Maximize Your Investment: 10 Key Strategies for Effective Packaged Software Implementations

By Grady Brett Beaubouef
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  1. The Silo Approach is Alive and Well

About this book

Using packaged software for Customer Relationship Management or Enterprise Resource Planning is often seen as a sure-fire way to reduce costs, refocus scarce resources, and increase returns on investment. However, research shows that the majority of packaged or Commercial Off-The-Shelf (COTS) implementations fail to provide this value due to the implementation approach taken.

Authored by Grady Brett Beaubouef, who has over fifteen years of packaged software implementation experience, this book will help you define an effective implementation strategy for your packaged software investment.

The book focuses on Commercial Off-The-Shelf (COTS) implementations, and helps you to successfully implement packaged software. Using a step-by-step approach, it begins with an assessment of the limitations of current implementation methods for packaged software. It then helps you to analyze your requirements and offers 10 must-know principles gleaned from real-world packaged software implementations. These 10 principles cover how to maximize enhancements and minimize customizations, focus on business results, and negotiate for success, and so on. You will learn how to best leverage these principles as part of your implementation. As you progress through the book, you will learn how to put packaged software into action with forethought, planning, and proper execution. Doing so will lead to reductions in implementation costs, customizations, and development time.

Publication date:
December 2009
Publisher
Packt
Pages
232
ISBN
9781849680028

 

Chapter 1. The Silo Approach is Alive and Well

For the past fifteen years, I have been what you call a "hands-on" student of the packaged software industry — specifically, Enterprise Resource Planning (ERP) software. One of the hard-learned lessons of early packaged software implementations is that we should not take a functional silo approach to implementing an integrated business solution. Enterprise solutions support business processes, and business processes typically span multiple functional areas (silos). Having a functional silo perspective typically results in underestimating integration considerations. ERP, or any packaged software, is only as strong as its integration across the functional areas that support a business process. As an industry, I can see that we are maturing to take a more holistic approach to packaged software implementations. However, there is room to grow.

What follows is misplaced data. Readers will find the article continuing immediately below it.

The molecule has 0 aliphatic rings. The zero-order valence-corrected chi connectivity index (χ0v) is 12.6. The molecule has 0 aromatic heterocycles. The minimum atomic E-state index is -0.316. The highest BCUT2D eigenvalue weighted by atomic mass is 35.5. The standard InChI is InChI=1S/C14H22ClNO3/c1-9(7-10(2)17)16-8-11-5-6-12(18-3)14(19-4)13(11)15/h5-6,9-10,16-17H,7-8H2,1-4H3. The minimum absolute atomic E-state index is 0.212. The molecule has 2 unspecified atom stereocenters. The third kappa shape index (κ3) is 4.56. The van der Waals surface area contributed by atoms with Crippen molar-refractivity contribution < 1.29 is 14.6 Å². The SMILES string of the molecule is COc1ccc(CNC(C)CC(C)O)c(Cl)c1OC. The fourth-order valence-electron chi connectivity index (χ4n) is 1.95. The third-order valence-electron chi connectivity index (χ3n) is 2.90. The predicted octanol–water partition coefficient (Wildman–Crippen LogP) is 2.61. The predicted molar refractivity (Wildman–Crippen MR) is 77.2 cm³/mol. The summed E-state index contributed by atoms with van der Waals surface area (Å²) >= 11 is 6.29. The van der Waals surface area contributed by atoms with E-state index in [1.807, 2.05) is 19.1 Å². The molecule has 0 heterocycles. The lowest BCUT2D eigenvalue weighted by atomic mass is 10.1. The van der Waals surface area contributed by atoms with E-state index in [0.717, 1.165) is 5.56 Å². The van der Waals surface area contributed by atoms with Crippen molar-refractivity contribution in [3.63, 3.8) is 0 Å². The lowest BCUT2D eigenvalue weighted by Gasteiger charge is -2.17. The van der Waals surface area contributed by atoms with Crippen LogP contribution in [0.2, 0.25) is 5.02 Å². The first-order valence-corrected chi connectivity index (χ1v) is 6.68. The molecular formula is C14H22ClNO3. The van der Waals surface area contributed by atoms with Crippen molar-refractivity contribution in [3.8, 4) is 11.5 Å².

Consider the following: business software providers are evolving their applications to be more business process centric. There has also been a resurgence in the subject of business process re-engineering and business process management. "Focus on your business processes!" is the advice that you will hear from analysts and implementation partners alike. Too bad that this advice focuses on only one component of a business solution.

Why do we need to change?

Based upon a survey of customers who have implemented ERP solutions, the overwhelming message is that customers are not satisfied with the business results. The following surveys provide statistical data on the rate of failure of ERP implementations:

  • Robbins-Gioia Survey

  • Conference Board Survey

Robbins-Gioia Survey

Robbins-Gioia, LLC, a provider of management consulting services located in Alexandria, Virginia, conducted a study of the perception by customers of their ERP implementations. The study included 232 survey respondents, spanning multiple industries, including Government, Information Technology (IT), Communications, Financial, Utilities, and Healthcare. A total of 36% of the companies surveyed had, or were in the process of, implementing an ERP system.

Key findings:

  • 51% viewed their ERP implementation as unsuccessful.

  • 46% of the participants noted that while their organization had an ERP system in place, or was implementing a system, they did not feel their organization understood how to use the system to improve the way they conducted business.

  • 56% of survey respondents noted that their organization had a program management office (PMO) in place, and of these respondents, only 36% felt that their ERP implementation was unsuccessful.

Conference Board Survey

This survey interviewed executives at 117 companies that attempted ERP implementations.

Key Findings:

  • 34% were very "satisfied"

  • 58% were "somewhat satisfied"

  • 8 % were unhappy with what they got

  • 40% of the ERP projects failed to achieve their business case within one year of going live

  • The companies that did achieve benefits said that the achievement took on average six months longer than expected

  • Implementation costs were underestimated for the year following implementation by an average of 20%

  • Support costs were underestimated for the year following the ERP implementation by an average of 20%

Nearly 90 % of ERP implementations are late or over budget 1 and the ERP implementation success rate is only about 33%. What are the causes for such dismal results? I am firmly convinced that our expectations and approaches to ERP or any Commercial Off The Shelf (COTS) software implementations are the primary drivers. I will spend some time on a few of the key areas that we need to address in order to improve upon the packaged software implementation experience. First and foremost, what I am talking about is the implementation of a business solution.

Business solution defined

Today, the majority of business software vendors say that they provide business solutions. The term "business solution" is one of the key buzz words used to try to uniquely identify a software product offering. And as such, it is being misused and basically getting "watered down" — just like the term "business process".